As a consultant and coach to organizations worldwide, from start-ups to the Fortune 10, John has developed a formula for creating an excellent company.
TALENT + CULTURE + EXTREME CUSTOMER FOCUS X DISCIPLINED EXECUTION = BUSINESS EXCELLENCE
Some tips around each aspect:
TALENT: High performance people name these factors for working where they work:
· Fair pay (10% +/- of what I’d earn anywhere else),
· Meaningful work,
· Cool colleagues (A players only play with A players),
· A winning culture,
· Opportunity for growth (personal development – I need to know my company is investing in me & professional development – I can see a place in my company 5-7 years from today),
· A leader I trust, respect and admire (88% of people say #1 reason for quitting was 'idiot boss').
CULTURE: 91% of 1200 senior executives at global companies rate culture over strategy, says John.
A winning culture has these components: fun, family atmosphere, friends, fair (treated fairly), freedom (not micromanaged), pride, praise, meaning, results.
How do you create culture at a distance?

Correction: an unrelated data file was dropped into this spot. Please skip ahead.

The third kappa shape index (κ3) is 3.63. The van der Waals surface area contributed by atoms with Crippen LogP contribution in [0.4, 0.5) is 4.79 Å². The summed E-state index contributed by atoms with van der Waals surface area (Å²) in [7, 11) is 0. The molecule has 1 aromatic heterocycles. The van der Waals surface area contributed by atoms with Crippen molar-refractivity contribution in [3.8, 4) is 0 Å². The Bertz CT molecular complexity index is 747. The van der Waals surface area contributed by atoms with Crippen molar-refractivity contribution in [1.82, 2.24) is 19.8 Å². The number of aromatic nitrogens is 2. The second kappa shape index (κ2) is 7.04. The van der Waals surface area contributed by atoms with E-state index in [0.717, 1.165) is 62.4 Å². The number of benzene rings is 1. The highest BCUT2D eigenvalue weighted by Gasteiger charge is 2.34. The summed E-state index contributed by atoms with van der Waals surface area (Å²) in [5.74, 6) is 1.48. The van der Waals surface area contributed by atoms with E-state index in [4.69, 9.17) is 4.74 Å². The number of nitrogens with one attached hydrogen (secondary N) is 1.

Work on ATMOSPHERE ISSUES that don’t cost any money:
· SAFETY (physically safe, emotionally safe, psychological safety),
· STABILITY (is my job safe? Is the company stable?),
· BELONGINGNESS (part of the tribe),
· APPRECIATION (I need to triple down on people are important to the team, they belong here).
EXTREME CUSTOMER FOCUS: Whoever owns the voice of the customer owns the marketplace.
Find your “moments of truth”: What are the 3 or 4 things that make or break your relationship with even your best customer? For a restaurant, it’s good service, good quality food, cleanliness (top of the list). If you miss one moment of truth you lose your customer.
Adaptability is good but only change when the market demands it.